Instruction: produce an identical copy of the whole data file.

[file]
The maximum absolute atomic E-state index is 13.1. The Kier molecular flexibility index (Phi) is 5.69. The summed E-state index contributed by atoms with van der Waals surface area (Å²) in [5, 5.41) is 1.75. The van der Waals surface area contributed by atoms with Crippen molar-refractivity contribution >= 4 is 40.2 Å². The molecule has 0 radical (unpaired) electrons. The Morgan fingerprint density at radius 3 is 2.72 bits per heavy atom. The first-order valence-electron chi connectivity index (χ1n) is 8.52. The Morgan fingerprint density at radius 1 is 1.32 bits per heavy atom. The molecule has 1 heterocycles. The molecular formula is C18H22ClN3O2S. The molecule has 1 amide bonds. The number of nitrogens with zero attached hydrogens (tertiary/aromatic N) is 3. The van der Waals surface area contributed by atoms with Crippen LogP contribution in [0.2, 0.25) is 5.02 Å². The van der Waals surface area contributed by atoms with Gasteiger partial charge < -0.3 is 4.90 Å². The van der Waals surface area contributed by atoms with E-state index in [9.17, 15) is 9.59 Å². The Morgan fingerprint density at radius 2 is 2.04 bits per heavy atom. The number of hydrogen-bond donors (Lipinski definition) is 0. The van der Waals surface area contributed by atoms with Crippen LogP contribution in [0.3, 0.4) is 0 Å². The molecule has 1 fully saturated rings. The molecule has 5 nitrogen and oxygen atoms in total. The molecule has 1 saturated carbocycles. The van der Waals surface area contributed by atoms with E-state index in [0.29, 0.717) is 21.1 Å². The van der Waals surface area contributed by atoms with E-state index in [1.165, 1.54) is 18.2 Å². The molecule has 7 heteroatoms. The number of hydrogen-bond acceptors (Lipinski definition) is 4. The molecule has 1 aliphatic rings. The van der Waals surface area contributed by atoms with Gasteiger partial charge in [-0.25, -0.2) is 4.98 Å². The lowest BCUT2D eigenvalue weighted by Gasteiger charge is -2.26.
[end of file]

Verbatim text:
The maximum absolute atomic E-state index is 13.1. The Kier molecular flexibility index (Phi) is 5.69. The summed E-state index contributed by atoms with van der Waals surface area (Å²) in [5, 5.41) is 1.75. The van der Waals surface area contributed by atoms with Crippen molar-refractivity contribution >= 4 is 40.2 Å². The molecule has 0 radical (unpaired) electrons. The Morgan fingerprint density at radius 3 is 2.72 bits per heavy atom. The first-order valence-electron chi connectivity index (χ1n) is 8.52. The Morgan fingerprint density at radius 1 is 1.32 bits per heavy atom. The molecule has 1 heterocycles. The molecular formula is C18H22ClN3O2S. The molecule has 1 amide bonds. The number of nitrogens with zero attached hydrogens (tertiary/aromatic N) is 3. The van der Waals surface area contributed by atoms with Crippen LogP contribution in [0.2, 0.25) is 5.02 Å². The van der Waals surface area contributed by atoms with Gasteiger partial charge < -0.3 is 4.90 Å². The van der Waals surface area contributed by atoms with E-state index in [9.17, 15) is 9.59 Å². The Morgan fingerprint density at radius 2 is 2.04 bits per heavy atom. The number of hydrogen-bond donors (Lipinski definition) is 0. The van der Waals surface area contributed by atoms with Crippen LogP contribution in [0.3, 0.4) is 0 Å². The molecule has 1 fully saturated rings. The molecule has 5 nitrogen and oxygen atoms in total. The molecule has 1 saturated carbocycles. The van der Waals surface area contributed by atoms with E-state index in [0.29, 0.717) is 21.1 Å². The van der Waals surface area contributed by atoms with E-state index in [1.165, 1.54) is 18.2 Å². The molecule has 7 heteroatoms. The number of hydrogen-bond acceptors (Lipinski definition) is 4. The molecule has 1 aliphatic rings. The van der Waals surface area contributed by atoms with Gasteiger partial charge in [-0.25, -0.2) is 4.98 Å². The lowest BCUT2D eigenvalue weighted by Gasteiger charge is -2.26.